The 2020 Democratic announcements, ranked
Posted February 11, 2019 7:31 p.m. EST
CNN — This weekend was a busy one on the 2020 campaign trail, with two more Democrats -- Amy Klobuchar and Elizabeth Warren -- joining the race officially. There are now seven main Democrats running for the party nod, with at least twice that number either officially or unofficially exploring a bid.
With so many candidates getting in the race, it's worth looking at who did it best. (Nota bene: Campaign announcements don't make or break a campaign. But they do provide -- or not -- some early momentum among donors, activists and the media.) By "best" I mean some combination of a) drew significant and prolonged media attention b) reached people who previously didn't know anything about them c) pushed a message they plan to run on d) created a memorable moment (or two) and e) made some measurable difference in the polls.
It goes without saying that this is a subjective measure. But here we go anyway!
1. Kamala Harris: From the California senator's decision to announce on Martin Luther King Jr. Day (and the same week as Shirley Chisholm's 1972 presidential announcement) to her making her first early state campaign stop in South Carolina to the 20,000+ people who came to Harris' formal announcement in Oakland to her rapid bump in national polling, this announcement is without question the leader in the clubhouse right now.
2. Amy Klobuchar: The image of the Minnesota senator announcing in the midst of a snowstorm isn't one anybody is going to forget any time soon. Klobuchar went into her campaign announcement with a name ID problem; she comes out of it with people at least knowing she's the one who announced in the snow -- which is a win for her.
3. Cory Booker: The New Jersey senator didn't need a lot of glitz in his announcement -- given that the knock on him is that he's a show horse. So he went local -- very local -- announcing in Newark, the town where he launched his political career and where he still lives. That Booker chose February 1 -- the first day of Black History Month -- made for a bit of nice symbolism as well.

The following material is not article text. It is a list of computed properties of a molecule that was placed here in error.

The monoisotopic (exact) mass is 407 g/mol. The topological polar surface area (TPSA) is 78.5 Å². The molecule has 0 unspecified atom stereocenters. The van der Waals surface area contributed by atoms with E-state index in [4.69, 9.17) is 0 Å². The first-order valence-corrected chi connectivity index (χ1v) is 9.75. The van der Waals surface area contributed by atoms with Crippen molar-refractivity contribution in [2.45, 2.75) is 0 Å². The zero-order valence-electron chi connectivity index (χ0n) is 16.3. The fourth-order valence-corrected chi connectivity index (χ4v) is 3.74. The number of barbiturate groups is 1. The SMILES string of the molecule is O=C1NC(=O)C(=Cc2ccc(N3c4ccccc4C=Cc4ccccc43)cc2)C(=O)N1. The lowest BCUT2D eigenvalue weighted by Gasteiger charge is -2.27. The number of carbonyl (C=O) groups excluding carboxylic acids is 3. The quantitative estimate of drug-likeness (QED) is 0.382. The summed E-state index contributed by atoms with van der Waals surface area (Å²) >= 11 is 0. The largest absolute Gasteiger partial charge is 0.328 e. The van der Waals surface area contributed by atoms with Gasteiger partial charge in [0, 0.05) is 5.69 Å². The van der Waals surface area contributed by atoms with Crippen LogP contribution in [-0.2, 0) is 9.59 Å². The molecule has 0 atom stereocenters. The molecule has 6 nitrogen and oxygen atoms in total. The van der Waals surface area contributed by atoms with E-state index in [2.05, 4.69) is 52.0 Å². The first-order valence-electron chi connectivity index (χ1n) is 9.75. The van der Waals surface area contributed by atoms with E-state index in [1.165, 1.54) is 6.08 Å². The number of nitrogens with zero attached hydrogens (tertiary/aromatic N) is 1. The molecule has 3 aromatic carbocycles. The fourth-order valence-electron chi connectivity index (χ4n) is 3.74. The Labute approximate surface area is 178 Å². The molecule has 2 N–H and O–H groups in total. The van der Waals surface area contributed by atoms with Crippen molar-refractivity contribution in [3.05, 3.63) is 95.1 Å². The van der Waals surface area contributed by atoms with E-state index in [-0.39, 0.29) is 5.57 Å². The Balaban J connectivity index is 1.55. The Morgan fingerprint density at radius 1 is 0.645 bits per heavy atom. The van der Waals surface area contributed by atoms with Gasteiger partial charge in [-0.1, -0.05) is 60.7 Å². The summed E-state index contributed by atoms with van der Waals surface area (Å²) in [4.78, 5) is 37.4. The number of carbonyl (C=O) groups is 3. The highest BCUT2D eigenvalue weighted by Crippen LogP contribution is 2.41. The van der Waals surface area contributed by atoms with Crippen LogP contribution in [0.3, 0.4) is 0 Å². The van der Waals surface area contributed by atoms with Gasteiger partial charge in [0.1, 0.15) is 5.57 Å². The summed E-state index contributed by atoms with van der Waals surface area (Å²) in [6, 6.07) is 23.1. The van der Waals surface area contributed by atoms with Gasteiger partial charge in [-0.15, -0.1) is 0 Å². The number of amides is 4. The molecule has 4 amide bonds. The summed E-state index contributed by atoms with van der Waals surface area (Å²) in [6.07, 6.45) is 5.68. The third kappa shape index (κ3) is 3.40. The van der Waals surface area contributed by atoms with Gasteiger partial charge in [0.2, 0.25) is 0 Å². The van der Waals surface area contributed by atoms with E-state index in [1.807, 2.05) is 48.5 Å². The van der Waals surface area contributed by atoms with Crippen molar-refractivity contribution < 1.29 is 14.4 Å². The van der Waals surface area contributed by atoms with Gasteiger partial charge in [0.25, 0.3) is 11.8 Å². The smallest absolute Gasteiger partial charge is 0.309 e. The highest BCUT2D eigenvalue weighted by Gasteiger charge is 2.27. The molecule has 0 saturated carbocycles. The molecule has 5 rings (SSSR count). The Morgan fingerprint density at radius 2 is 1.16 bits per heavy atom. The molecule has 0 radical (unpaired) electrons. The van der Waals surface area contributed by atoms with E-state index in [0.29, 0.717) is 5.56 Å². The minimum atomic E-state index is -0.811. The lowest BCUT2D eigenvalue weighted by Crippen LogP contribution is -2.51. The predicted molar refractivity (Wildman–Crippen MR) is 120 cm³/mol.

4. Julian Castro: When you are one of the least well-known candidates who are regarded as having some chance at the nomination, the sooner you get into the presidential race, the better. To his credit, Castro, the former mayor of San Antonio, grasped that reality -- and got into the race way back on January 12. And he didn't screw around: He just got in -- which is good when it comes to convincing people you are in it to win it.
5. Elizabeth Warren: Ask yourself this: Which candidate who announced for president over the weekend got better press -- Klobuchar or Warren? It's Klobuchar in a romp, right? Given how problematic the run-up to Warren's campaign has been -- the Native American issue -- she probably just wanted to formally get into the race and get it over with. Mission accomplished, I guess.
6. John Delaney: Take a guess when the former Maryland congressman announced for president? It was July 28, 2017! He's been running for president for more than 18 months!
7. Tulsi Gabbard: The Hawaii congresswoman kind of, sort of announced in an interview with CNN's Van Jones on January 12. And/but she also announced via video on January 25. And by January 29, Politico ran a story headlined "Tulsi Gabbard Campaign in Disarray." Not good.
The Point: How you start doesn't always predict how you'll finish. But you'd much rather get off to a good start than a bad one in something as all-encompassing as a presidential campaign.